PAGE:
Meanwhile, in Coronation Street - 7:30 ITV - relations are strained between Ken and Deirdre. So, what else is new? Also highly strained are the muscles in Deirdrie's neck. One day soon I'm sure they're going to burst and her head will fly off and land on Blanche's plate.

And lastly, Pay Drop Britain: Tonight - 8:00 ITV - asks the question 'would you take a pay drop to save your job?' Fiona Foster reports on the companies cutting wages or hours to stave off redundancies. And what are your rights if you find yourself in this position? If I remember my Employment Law from my time working in the Civil Service ones rights in such a situation are, essentially, 'put up, or shut up and, if you don't like it, you know where the door is.' Or, to put it another way 'I'm your employer and what we're going to do is compromise: I tell you exactly what you are going to do and you, in turn, do it.' Why do you think I got out of working for The Man and went self-employed all those years ago? So that I could tell myself just that whenever I was getting all uppity and threatening to bring the unions in. It's a flawless plan.

Tuesday 19 May:
A Place in the Wild - 8:00 ITV - is the second of a two-part documentary following the gruelling journey of two young Englishmen - Batian and Richard - battling to conserve and save wild animals on Ol Pejeta, one of Kenya's newest wildlife reserves. In tonight's installment, the pair are forced to learn the ropes the hard way as they attempt to catch and move a herd of notoriously aggressive adult rhinos. They must also tackle rogue elephants on the rampage. I'll leave you to it, lads. Best of luck. Narrated by Wild at Heart's Stephen Tompkinson. I wonder if, as with Wild At Heart, the leads will get out-acted by some giraffes?

Blood, Sweat and Takeaways - 9:00 BBC3 - takes six young British food consumers and invites them to live and work alongside the millions of people in South East Asia's food production industries. Well, when I say 'invites', that implies that they've actually got some choice in the matter. I think, when they answered the advert and signed up it was more a case of 'you're going otherwise we haven't got a programme, will this cheque be enough to persuade you to spend a few weeks in the Far East?' Anway, they start off by looking at Indonesia's tuna industry in Bitung on the island of Sulawesi. In the UK, we consume over a billion tins of tuna a year (although, to be fair, that's nowhere near the amount that the average dolphin eats in a lifetime) and Bitung's canneries supply to many supermarkets and sandwich chains. The young Britons live with the tuna workers in basic communities, endure the heat in the canneries and struggle with the harsh realities of life on a traditional tuna boat. And, to what end? To put them off eating tuna for life and, thus, deprive the locals of their entire livelihood? I mean, yeah, we get it every aspect of our over comfortable and priviledged western lifestyle is usually dependent on somebody in another part of the world doing often back-breaking and soul-destroying work for ludicrously small wages. But, what can I do, I'm just one man?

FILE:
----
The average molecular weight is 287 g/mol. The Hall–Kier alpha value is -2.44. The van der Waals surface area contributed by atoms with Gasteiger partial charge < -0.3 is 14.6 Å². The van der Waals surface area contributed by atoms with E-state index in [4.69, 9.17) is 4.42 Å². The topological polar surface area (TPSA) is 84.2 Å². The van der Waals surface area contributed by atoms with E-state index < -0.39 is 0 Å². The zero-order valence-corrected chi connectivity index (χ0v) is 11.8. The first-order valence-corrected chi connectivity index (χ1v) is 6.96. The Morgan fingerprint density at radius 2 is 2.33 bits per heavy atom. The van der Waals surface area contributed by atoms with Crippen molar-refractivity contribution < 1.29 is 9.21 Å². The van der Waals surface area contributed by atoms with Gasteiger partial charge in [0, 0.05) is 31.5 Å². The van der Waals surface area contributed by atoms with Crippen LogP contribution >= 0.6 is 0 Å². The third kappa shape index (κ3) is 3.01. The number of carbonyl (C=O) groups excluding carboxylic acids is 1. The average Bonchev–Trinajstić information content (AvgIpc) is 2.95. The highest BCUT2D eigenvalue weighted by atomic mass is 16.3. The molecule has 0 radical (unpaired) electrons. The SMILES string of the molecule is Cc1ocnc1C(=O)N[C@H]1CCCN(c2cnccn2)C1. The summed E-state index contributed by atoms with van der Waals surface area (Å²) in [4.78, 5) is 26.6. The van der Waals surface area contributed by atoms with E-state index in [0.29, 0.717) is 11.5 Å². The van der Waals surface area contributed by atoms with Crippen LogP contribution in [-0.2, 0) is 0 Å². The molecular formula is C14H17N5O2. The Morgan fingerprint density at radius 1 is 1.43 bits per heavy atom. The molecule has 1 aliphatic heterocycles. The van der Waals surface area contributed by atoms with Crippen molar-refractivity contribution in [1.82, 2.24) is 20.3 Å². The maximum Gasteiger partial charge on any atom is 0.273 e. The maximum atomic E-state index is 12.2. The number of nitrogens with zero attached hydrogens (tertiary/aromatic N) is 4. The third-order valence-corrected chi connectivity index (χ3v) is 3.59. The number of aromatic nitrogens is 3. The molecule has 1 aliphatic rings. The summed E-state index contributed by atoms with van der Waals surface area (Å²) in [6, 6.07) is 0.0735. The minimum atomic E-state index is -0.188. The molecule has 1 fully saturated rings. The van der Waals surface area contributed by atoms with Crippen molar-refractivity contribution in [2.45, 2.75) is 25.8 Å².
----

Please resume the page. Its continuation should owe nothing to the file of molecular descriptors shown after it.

By contrast, Make 'em Laugh - 11:30 BBC4 - is a six-part series chronicling over one hundred years of American comedy. Whilst America has always championed the idea of inclusiveness, the outsider has been a source of constant amusement as epitomised today by characters in crass and virtually laughless Judd Apatow comedies. This edition also looks back at the bespectacled wannabe (Harold Lloyd) and the vain coward (Bob Hope) as the outsiders of their day, as well as zany characters like Andy Kaufman, the pot-head counter-culture favourites Cheech and Chong and superstar nerds like Woody Allen. Sounds rather good, this - you can laugh not only with Americans but, also, at them. Double bonus.

Wednesday 20 May:
If you don't fancy the, frankly delicious, concept of the divine Goddess that is Suzi Quatro as the murder victim in this week's Midsomer Murders (8:00 ITV) then Keith Telly Topping considers there's something seriously wrong with you. In which case you may prefer Grand Designs - 9:00 C4. This, of course, is a show which follows various extremely annoying middle-class householders on their seemingly never-ending mission to re-design their homes, often to the exclusion of anything even approaching common sense. In order to downsize from their Edwardian manor house, Peter and Christine Benjamin have decided to build a small retirement home within their walled garden. See what I mean? Why bother? Why not just sell your house and buy a flat in Eastbourne, you silly people? Jesus, if ever there's an easy way and a hard way, trust the pretentious to pick the hard way. Anyway, their new house straddles the wall and, on one side, looks like a traditional potting shed (because, let's face it, everybody wants to live in a house that looks like a shed, don't they?) while on the other it is a twenty first-century floating glass pavilion. Then, the doomy-voiced host Kevin McCloud arrives and it all starts to go horribly wrong. How terrifically satisfying.